Characterization of the AS021 locus. (a) The 2-Mb region containing an AmnSINE1 element in the AS021 locus in human chromosome 2. Coordinate (Top), AS021 locus (Middle), and gene annotations (Bottom) are based on the hg18 assembly in the UCSC genome browser ...

The cerebral cortex has a laminar organization, which shows a birth date-dependent migration manner (i.e., early-born/inside, late-born/outside). Correct ordering of lamina formation requires Reelin expression and several sources of Reelin-expressing Cajal–Retzius cells (33). One of the sources for a subpopulation of Reelin-positive Cajal–Retzius cells is from the border of the pallium and subpallium (33, 34) (antihem), where cells stained by lacZ (arrows in Fig. 6f) appeared to be first generated. Cells generated from the antihem, as labeled by Dbx1-LacZ expression, migrate tangentially toward the dorsal telencephalon, which seems to be lacking in the chick telencephalon (ref. 33 and A. Pierani, personal communication). This result strongly suggests a mammal-specific contribution of locus AS021 activity to the development of a mammal-specific fundamental structure (19). However, further study is required to grasp a total understanding of this phenomenon.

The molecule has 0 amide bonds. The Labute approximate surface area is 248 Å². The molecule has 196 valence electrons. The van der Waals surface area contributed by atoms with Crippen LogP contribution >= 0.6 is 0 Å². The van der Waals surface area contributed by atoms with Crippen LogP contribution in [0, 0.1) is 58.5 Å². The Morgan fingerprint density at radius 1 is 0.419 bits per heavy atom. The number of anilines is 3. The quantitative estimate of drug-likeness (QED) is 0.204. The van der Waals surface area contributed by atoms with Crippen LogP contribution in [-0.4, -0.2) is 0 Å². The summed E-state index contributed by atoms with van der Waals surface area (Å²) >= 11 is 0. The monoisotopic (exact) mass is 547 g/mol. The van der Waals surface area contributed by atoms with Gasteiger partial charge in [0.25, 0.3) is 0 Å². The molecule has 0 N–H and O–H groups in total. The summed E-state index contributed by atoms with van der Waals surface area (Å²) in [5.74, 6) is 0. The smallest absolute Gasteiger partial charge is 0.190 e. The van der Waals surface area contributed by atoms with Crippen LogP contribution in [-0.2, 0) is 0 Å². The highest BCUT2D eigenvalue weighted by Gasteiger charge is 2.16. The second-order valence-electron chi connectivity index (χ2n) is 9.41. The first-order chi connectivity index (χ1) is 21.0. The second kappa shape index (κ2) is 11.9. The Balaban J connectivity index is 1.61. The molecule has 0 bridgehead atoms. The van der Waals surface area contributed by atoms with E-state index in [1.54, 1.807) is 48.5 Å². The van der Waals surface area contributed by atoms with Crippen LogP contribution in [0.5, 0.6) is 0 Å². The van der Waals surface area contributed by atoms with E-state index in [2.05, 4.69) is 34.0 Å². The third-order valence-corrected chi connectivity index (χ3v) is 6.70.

SINEs as Distal Enhancers.

To date, we have examined 10 AmnSINE1 loci and demonstrated that the two loci, AS071 and AS021, function as distal transcriptional enhancers in developing mouse embryos. It should be noted that both enhancers are specific to the developing forebrain and have functions that are mammalian-specific. Although we speculate that these enhancers contribute to mammalian-specific brain formation, it is not certain whether insertions of these SINEs first triggered formation of the unique mammalian brain in a common ancestor of mammals, because the redundancy of enhancers is frequently observed. From the conservation of the enhancer sequence at the AS071 or AS021 locus among mammals, however, we conclude that they contributed to mammalian-specific brain formation through natural selection regardless of the possibility that future knockout experiments may not produce phenotypic alterations (35).